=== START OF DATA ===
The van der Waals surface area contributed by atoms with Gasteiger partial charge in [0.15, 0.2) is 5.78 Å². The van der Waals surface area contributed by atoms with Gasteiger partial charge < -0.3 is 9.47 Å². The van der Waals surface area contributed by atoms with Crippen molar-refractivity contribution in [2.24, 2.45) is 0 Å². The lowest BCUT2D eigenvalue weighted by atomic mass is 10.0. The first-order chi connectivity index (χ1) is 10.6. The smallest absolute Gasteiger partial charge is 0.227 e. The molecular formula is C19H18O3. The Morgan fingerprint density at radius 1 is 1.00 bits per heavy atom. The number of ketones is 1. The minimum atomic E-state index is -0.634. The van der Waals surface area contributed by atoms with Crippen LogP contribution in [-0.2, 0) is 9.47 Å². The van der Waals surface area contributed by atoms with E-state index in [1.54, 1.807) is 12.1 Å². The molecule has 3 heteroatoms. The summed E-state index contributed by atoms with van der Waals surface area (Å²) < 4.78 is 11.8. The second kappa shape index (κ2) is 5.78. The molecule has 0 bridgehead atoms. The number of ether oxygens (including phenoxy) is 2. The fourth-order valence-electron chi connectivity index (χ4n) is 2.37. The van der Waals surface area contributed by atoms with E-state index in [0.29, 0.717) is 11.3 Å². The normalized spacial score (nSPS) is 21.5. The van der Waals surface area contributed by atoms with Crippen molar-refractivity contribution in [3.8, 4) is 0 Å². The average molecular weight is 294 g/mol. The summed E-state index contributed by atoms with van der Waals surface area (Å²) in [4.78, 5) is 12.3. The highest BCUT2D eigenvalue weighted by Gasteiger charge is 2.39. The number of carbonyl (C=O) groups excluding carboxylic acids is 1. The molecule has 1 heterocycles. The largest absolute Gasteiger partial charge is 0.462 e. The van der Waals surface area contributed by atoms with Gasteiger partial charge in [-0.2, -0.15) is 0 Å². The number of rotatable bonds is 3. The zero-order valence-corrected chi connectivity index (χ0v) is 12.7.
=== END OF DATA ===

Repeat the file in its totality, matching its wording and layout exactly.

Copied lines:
The van der Waals surface area contributed by atoms with Gasteiger partial charge in [0.15, 0.2) is 5.78 Å². The van der Waals surface area contributed by atoms with Gasteiger partial charge < -0.3 is 9.47 Å². The van der Waals surface area contributed by atoms with Crippen molar-refractivity contribution in [2.24, 2.45) is 0 Å². The lowest BCUT2D eigenvalue weighted by atomic mass is 10.0. The first-order chi connectivity index (χ1) is 10.6. The smallest absolute Gasteiger partial charge is 0.227 e. The molecular formula is C19H18O3. The Morgan fingerprint density at radius 1 is 1.00 bits per heavy atom. The number of ketones is 1. The minimum atomic E-state index is -0.634. The van der Waals surface area contributed by atoms with Crippen LogP contribution in [-0.2, 0) is 9.47 Å². The van der Waals surface area contributed by atoms with E-state index in [1.54, 1.807) is 12.1 Å². The molecule has 3 heteroatoms. The summed E-state index contributed by atoms with van der Waals surface area (Å²) < 4.78 is 11.8. The second kappa shape index (κ2) is 5.78. The molecule has 0 bridgehead atoms. The number of ether oxygens (including phenoxy) is 2. The fourth-order valence-electron chi connectivity index (χ4n) is 2.37. The van der Waals surface area contributed by atoms with E-state index in [0.29, 0.717) is 11.3 Å². The normalized spacial score (nSPS) is 21.5. The van der Waals surface area contributed by atoms with Crippen molar-refractivity contribution in [3.8, 4) is 0 Å². The average molecular weight is 294 g/mol. The summed E-state index contributed by atoms with van der Waals surface area (Å²) in [4.78, 5) is 12.3. The highest BCUT2D eigenvalue weighted by Gasteiger charge is 2.39. The number of carbonyl (C=O) groups excluding carboxylic acids is 1. The molecule has 1 heterocycles. The largest absolute Gasteiger partial charge is 0.462 e. The van der Waals surface area contributed by atoms with Gasteiger partial charge in [-0.2, -0.15) is 0 Å². The number of rotatable bonds is 3. The zero-order valence-corrected chi connectivity index (χ0v) is 12.7.